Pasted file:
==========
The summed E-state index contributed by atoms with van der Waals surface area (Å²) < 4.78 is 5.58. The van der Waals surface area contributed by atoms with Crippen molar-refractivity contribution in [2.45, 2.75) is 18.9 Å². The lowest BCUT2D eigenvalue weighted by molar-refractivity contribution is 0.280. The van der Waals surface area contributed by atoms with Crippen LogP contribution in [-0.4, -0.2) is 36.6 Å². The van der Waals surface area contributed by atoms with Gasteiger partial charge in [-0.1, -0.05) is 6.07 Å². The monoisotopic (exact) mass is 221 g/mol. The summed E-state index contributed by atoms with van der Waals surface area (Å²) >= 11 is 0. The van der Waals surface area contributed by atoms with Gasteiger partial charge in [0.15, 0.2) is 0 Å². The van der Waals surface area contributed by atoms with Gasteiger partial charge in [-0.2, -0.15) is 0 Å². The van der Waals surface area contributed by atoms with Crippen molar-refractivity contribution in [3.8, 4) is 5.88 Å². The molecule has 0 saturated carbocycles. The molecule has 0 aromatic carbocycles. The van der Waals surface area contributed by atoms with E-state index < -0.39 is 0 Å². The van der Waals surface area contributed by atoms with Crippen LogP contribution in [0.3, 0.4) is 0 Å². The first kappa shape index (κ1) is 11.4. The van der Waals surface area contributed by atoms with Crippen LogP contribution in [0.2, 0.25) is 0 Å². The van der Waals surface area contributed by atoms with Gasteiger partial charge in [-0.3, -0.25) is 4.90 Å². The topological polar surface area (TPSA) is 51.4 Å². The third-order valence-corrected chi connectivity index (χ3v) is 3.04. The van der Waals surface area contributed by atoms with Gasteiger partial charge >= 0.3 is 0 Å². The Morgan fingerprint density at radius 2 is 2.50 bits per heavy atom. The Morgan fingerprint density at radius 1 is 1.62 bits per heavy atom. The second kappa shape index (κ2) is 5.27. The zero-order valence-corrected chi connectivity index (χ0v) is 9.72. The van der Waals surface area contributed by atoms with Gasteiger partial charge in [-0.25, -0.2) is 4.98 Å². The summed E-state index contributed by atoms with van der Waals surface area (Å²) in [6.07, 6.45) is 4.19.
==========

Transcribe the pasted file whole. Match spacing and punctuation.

The summed E-state index contributed by atoms with van der Waals surface area (Å²) < 4.78 is 5.58. The van der Waals surface area contributed by atoms with Crippen molar-refractivity contribution in [2.45, 2.75) is 18.9 Å². The lowest BCUT2D eigenvalue weighted by molar-refractivity contribution is 0.280. The van der Waals surface area contributed by atoms with Crippen LogP contribution in [-0.4, -0.2) is 36.6 Å². The van der Waals surface area contributed by atoms with Gasteiger partial charge in [-0.1, -0.05) is 6.07 Å². The monoisotopic (exact) mass is 221 g/mol. The summed E-state index contributed by atoms with van der Waals surface area (Å²) >= 11 is 0. The van der Waals surface area contributed by atoms with Gasteiger partial charge in [0.15, 0.2) is 0 Å². The van der Waals surface area contributed by atoms with Gasteiger partial charge in [-0.2, -0.15) is 0 Å². The van der Waals surface area contributed by atoms with Crippen molar-refractivity contribution in [3.8, 4) is 5.88 Å². The molecule has 0 saturated carbocycles. The molecule has 0 aromatic carbocycles. The van der Waals surface area contributed by atoms with E-state index < -0.39 is 0 Å². The van der Waals surface area contributed by atoms with Crippen LogP contribution in [0.3, 0.4) is 0 Å². The first kappa shape index (κ1) is 11.4. The van der Waals surface area contributed by atoms with Crippen LogP contribution in [0.2, 0.25) is 0 Å². The van der Waals surface area contributed by atoms with Gasteiger partial charge in [-0.3, -0.25) is 4.90 Å². The topological polar surface area (TPSA) is 51.4 Å². The third-order valence-corrected chi connectivity index (χ3v) is 3.04. The van der Waals surface area contributed by atoms with Gasteiger partial charge >= 0.3 is 0 Å². The Morgan fingerprint density at radius 2 is 2.50 bits per heavy atom. The Morgan fingerprint density at radius 1 is 1.62 bits per heavy atom. The second kappa shape index (κ2) is 5.27. The zero-order valence-corrected chi connectivity index (χ0v) is 9.72. The van der Waals surface area contributed by atoms with Gasteiger partial charge in [-0.25, -0.2) is 4.98 Å². The summed E-state index contributed by atoms with van der Waals surface area (Å²) in [6.07, 6.45) is 4.19.